We’re going to need about 3% more. After gathering feedback — and crunching a few more numbers — Mayor Ed Murray announced a revised proposal for a new transportation levy to fund projects across Seattle.
In March, Murray and city officials gathered in front of the Bullitt Center to announce the original $900 million Move Seattle levy proposal as E Madison traffic roared by in the background. That street’s BRT plan will be one of a giant roster of Seattle transit projects planned to be powered by the funding.
Wednesday, officials said the revised plan about to be sent to City Council for approval before it goes to November’s ballot would now weigh in around $930 million. It also has some new priorities stuffed in including more money for street safety and, in a nod to the future demands to be placed on the coming district-based City Council, more money for “neighborhood priority projects.”
After the 3% larger funding pool and the injection of a small handful of new priorities in the plan, we haven’t yet sorted out exactly what has been reduced or dropped in the proposal — but you can review SDOT’s community feedback report here (PDF).
“The revised Levy to Move Seattle reflects community priorities expressed in nearly 8,000 comments received during numerous public meetings, coffee hours and an on-line survey that followed the release of the draft levy proposal in March,” an announcement on the revision reads.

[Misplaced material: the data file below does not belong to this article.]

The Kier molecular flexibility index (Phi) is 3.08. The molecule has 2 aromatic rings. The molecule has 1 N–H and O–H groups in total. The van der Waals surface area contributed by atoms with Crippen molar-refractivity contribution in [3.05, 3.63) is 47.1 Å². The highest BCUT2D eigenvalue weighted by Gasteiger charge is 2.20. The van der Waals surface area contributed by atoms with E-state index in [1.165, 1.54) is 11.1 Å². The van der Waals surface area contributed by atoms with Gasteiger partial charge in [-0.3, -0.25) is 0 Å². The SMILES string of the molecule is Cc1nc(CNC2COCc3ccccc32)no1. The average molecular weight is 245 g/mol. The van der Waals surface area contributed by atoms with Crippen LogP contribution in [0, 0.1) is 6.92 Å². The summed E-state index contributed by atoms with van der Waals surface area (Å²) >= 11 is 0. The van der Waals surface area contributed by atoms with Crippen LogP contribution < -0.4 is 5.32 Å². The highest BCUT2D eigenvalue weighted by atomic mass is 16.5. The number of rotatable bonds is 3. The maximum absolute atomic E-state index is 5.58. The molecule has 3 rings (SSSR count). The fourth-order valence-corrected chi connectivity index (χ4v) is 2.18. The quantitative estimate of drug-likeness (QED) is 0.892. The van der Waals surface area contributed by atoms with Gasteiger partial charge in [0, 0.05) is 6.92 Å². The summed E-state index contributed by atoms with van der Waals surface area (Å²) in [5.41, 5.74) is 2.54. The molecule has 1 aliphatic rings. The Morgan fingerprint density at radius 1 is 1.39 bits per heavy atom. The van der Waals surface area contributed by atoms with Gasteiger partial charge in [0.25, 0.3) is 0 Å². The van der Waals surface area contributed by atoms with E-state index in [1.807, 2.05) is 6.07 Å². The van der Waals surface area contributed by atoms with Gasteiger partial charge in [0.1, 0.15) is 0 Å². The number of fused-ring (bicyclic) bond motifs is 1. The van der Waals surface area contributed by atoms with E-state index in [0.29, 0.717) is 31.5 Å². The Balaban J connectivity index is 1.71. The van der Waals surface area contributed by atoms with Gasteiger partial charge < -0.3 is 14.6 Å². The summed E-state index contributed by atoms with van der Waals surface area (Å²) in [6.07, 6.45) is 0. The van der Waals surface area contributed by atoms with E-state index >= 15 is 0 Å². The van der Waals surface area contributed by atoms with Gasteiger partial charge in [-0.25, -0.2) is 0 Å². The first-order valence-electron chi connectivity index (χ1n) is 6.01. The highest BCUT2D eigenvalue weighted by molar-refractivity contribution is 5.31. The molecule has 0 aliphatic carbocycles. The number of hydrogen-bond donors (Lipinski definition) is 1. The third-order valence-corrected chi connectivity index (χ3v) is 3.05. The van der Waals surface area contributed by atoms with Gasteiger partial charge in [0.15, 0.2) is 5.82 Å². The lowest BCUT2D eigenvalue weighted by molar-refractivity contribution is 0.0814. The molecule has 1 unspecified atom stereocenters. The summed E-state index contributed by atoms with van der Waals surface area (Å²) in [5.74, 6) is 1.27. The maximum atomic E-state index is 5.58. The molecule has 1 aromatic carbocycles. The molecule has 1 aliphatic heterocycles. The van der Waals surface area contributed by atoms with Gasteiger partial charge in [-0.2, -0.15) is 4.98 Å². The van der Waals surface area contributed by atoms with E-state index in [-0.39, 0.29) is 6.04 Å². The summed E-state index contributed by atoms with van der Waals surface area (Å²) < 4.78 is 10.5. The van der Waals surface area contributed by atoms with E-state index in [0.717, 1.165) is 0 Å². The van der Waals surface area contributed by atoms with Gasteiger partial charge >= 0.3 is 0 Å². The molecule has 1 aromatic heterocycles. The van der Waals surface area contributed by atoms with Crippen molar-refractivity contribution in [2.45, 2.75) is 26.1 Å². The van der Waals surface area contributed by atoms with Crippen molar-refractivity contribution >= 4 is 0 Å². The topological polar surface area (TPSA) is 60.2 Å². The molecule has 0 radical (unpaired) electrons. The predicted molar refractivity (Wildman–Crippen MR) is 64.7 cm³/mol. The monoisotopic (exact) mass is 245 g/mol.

“This levy reflects the needs of our communities and improves the day-to-day realities of getting around our city,” Murray is quoted as saying in the announcement. “Over the past several weeks, the people of Seattle told us that safety is the top priority. We will invest more in transit reliability and access, improved connections to light rail, and making it safer for people of all ages to walk in Seattle.”
In response to community feedback, the Transportation Levy to Move Seattle now includes:
$110 million – an increase of $35 million from the initial proposal – to build new sidewalks in high-demand areas and pilot alternative street designs that making walking safer and more comfortable in residential areas without sidewalks.
An enhanced focus on improving transit in seven high-priority transit corridors, while at the same time adding multimodal improvements that benefit people walking, biking, driving and moving goods.
Increased funding for small neighborhood priority projects focused on safety and connectivity.
The additional $30 million in the levy would come from the projected revenue from taxes on new construction. The cost to the typical taxpayer — “$275 annually for the owner of a median valued home” — remains the same under the revised plan.
The city says 5,300 people “shared their transportation priorities through an online survey,” and that feedback was also gathered at three open houses and various community meetings.